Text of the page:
10-29-2003, 03:57 AM #1
By JOSEPH B. VERRENGIA
AP Science Writer
Frustrated scientists carry an extra burden as they watch
wildfires torch southern California: Days ago, their instruments
told them this destruction would happen.
But once the fires ignited, their computers could not forecast
where or how long the fires would burn, or suggest where fire crews
might contain their spread.
Researchers say it will be several years before computer
programs will accurately forecast fire behavior the way TV
weathermen tell viewers where a hurricane or a blizzard is heading.
"Last Friday, we saw there would be very high winds over the
Simi Valley and San Diego," said geographer Dar Roberts, principal
investigator at the Southern California Wildfire Hazard Center at
the University of California-Santa Barbara.
By Tuesday fires had erupted in the area.
"It's a scary moment because you know that if somebody starts a
fire, it's going to be tough," Roberts said. "We could see this
Researchers at several universities and the National Interagency
Fire Center in Boise, Idaho, integrate information about weather,
fire dangers and available fire crews. Their reports go to
government land managers and city public safety departments,
especially in fire-prone western and southern states.
In addition to weather reports and data from hundreds of
automated ground-based climate stations, they use atmospheric
computer models that predict conditions above likely fire spots.
As fires burn, the agencies send updates on key factors, such as
when the Santa Ana winds might let up.
But what about whether a fire will jump a river or crest a
certain hillside in the next hour? Should a neighborhood be
evacuated? For those strategic decisions, fire managers cannot turn
to scientists and computers.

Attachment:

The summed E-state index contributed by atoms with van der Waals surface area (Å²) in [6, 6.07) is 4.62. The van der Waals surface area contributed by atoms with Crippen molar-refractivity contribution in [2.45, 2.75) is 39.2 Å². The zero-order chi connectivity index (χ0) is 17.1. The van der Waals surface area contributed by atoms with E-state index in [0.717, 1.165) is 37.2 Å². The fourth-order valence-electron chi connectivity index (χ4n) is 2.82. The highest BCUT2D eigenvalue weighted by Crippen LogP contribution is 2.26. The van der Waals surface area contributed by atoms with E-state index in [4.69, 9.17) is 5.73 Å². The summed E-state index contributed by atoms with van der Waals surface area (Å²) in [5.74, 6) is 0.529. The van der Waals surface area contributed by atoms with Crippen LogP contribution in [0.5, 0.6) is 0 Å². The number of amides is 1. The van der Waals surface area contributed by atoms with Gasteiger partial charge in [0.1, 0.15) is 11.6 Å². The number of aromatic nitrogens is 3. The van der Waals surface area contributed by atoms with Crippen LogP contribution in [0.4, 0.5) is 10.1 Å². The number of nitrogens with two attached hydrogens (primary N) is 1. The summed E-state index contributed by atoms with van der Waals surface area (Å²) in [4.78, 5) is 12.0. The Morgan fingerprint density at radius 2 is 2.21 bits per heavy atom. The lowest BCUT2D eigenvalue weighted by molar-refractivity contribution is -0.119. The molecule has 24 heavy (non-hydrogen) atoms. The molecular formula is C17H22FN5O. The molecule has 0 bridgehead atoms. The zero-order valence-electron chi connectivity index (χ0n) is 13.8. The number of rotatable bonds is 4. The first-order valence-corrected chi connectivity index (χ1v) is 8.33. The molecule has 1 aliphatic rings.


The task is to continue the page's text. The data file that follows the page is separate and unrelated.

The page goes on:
They still must rely on their own experience and frontline
reports from exhausted "ground-pounders" - their fire crews armed
with shovels and pickaxes.
Computer simulations of fires are "an extremely valuable tool
for lessons learned that can be applied to future fires, but it is
not an operational model," said Rich Wagoner of the National
Center for Atmospheric Research in Boulder, Colo.
Today's best wildfire models are so complicated they run only on
supercomputers normally reserved for calculations related to global
warming and nuclear weapons simulations.
They are called "coupled models" because they combine data
about the atmosphere and weather with data on fire conditions, such
as elevation and soil and plant moisture.
But models bog down on the details that really determine a
fire's behavior. Such as, whether a mountain slope is cool and
facing north, or warm and facing south. Or, whether the 60 mph
winds are gusty or constant. Or finer details, such as the
dimensions of leaves and needles on specific plants.
The best models crudely simulate wildfire over about a
half-square-mile. Want finer resolution? The models' accuracy drops
to an area equal to a few football fields.
And there is the speed issue. Supercomputers operate at
trillions of calculations per second, but they can't keep pace with
wildfires, which create their own hurricane-force winds at blast
"It takes several days to run a model to get an hour or two of
forecast," Wagoner said.
Scientists say it will cost $25 million over five years to
develop a faster, portable wildfire model.
In September, researchers at NACR and the Rochester Institute of
Technology won a $300,000 federal grant to begin translating
remote-sensing data and satellite photographs into "mini-movies"
predicting a wildfire's behavior for 60 minutes. They hope fire
managers can download the animations on laptop computers at the
scene of a blaze.
On the Net: NCAR: http://box.mmm.ucar.edu/fire/firehome.html
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